Your credit score goes up and goes down depending on lots of factors. Most people aren’t quite sure what makes it go up and down, but major issues have the biggest impact
When I was working in corporate America, I always had a great credit score. It was somewhere in the vicinity of the high 700’s
Once I lost my job and started creeping closer and closer to bank foreclosure of my home, my credit score sank to an all time low of 410.
As I started to pay off my debt, and get a handle on my finances, my credit score climbed. Last month when I purchased my new car and my credit report was pulled, it was a whooping 802.
The Biggest Issues That Will Hurt Your Credit Score
1. Anything that can be found in public records such as liens, judgments against you and of course the doozy of them all bankruptcy. All of these rank as some of the most damaging events on your credit score, but bankruptcy is the worst of them all. Whether it’s Chapter 7 or Chapter 13 it can stay on your credit report for up to 10 full years.
2. You know how you can sometimes be late making payments? Well, if you are 90 days late that is deemed “severe” and all severe late payments are reported on your credit reports. These late payments stay on your report for 7 years but new creditors are less likely to give it much consideration after 2 years.
3. Charge offs can occur after failure to make payment after 30 days although most lenders give you more than one month before a charge off occurs. They sell the debt to a collection agency and it remains on your credit report for 7 years from when the account was 180 days past due.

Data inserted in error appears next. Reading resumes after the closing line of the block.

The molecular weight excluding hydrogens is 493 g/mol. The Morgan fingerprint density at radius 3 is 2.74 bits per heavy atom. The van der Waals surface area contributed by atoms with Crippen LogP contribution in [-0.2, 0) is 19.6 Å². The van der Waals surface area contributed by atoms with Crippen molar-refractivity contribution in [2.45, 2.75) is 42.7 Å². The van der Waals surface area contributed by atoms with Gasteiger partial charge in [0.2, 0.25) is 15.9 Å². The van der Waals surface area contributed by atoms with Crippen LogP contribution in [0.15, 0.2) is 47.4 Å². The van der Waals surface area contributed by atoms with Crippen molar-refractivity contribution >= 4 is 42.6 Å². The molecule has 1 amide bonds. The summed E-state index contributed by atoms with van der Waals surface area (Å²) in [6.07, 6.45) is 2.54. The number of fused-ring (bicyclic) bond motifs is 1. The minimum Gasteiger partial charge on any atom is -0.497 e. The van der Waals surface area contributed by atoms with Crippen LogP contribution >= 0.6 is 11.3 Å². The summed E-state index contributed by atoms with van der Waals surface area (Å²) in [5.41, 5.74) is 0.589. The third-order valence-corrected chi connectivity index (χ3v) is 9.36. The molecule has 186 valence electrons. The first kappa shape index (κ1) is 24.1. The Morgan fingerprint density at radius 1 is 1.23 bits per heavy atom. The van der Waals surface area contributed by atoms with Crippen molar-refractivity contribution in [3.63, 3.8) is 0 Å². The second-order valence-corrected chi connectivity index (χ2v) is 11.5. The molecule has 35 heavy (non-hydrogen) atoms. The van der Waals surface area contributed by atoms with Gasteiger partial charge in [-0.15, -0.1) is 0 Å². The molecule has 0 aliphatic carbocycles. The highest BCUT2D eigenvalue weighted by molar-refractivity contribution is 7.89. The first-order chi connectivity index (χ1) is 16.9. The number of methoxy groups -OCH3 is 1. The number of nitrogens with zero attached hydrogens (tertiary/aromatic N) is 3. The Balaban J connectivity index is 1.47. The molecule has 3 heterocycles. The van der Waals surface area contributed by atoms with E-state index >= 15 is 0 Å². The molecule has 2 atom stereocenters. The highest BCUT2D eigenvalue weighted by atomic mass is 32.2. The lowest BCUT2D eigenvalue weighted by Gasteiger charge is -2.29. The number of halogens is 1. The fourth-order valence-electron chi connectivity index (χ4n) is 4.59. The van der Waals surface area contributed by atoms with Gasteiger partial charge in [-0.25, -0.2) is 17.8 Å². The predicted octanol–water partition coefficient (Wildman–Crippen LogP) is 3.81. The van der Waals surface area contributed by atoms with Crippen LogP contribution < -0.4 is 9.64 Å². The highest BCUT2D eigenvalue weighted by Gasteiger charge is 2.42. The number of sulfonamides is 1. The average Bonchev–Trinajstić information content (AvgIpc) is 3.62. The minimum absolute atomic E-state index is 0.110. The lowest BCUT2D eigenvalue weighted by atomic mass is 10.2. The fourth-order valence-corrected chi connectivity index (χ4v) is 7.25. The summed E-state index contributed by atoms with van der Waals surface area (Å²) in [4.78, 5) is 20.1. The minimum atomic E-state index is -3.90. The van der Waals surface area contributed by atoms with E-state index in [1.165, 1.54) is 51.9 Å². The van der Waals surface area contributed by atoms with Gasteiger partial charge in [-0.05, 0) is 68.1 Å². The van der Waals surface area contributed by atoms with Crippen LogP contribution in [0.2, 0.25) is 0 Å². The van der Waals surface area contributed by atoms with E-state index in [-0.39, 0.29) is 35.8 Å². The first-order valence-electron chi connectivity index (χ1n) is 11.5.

4. Collections occur after you have not paid your debt for over 90 days. It’s the second most common offense people make and will stay on your credit report for 7 years. Collections can occur for unpaid medical bills, school loans, credit card debt and they’re all equal in the eyes of the credit score.
5. Settlements occur when you or someone on your behalf negotiates a settlement of your debt. Typically the credit card company or bank will accept less than what is owed. Short sales fall into this category and yes, again it stays on your report for 7 years.
6. Repossessions typically occur with cars – at least that’s what most people think. But the truth is any loan that is secured by an asset can be repossessed. Even after they come and take your asset you still may owe them money. Again it stays on the credit report for 7 years.
7. Foreclosures have risen over the last several years and will remain on your credit score for 7 years.
None of these sound all that wonderful and the fact that all of it stays on for 7 years or more can be frightening.
But here’s some good news: what doesn’t hurt your score is how much money you make and how many credit cards you have as long as you are paying them on time each month. Good news for many.
[tweetthis]No matter how much you make you can always establish good credit. [/tweetthis]
If you can refrain from doing any of the above, you’ll be more likely to preserve your credit score.
No matter what ends up happening, rebuilding your credit score can happen. It just takes time.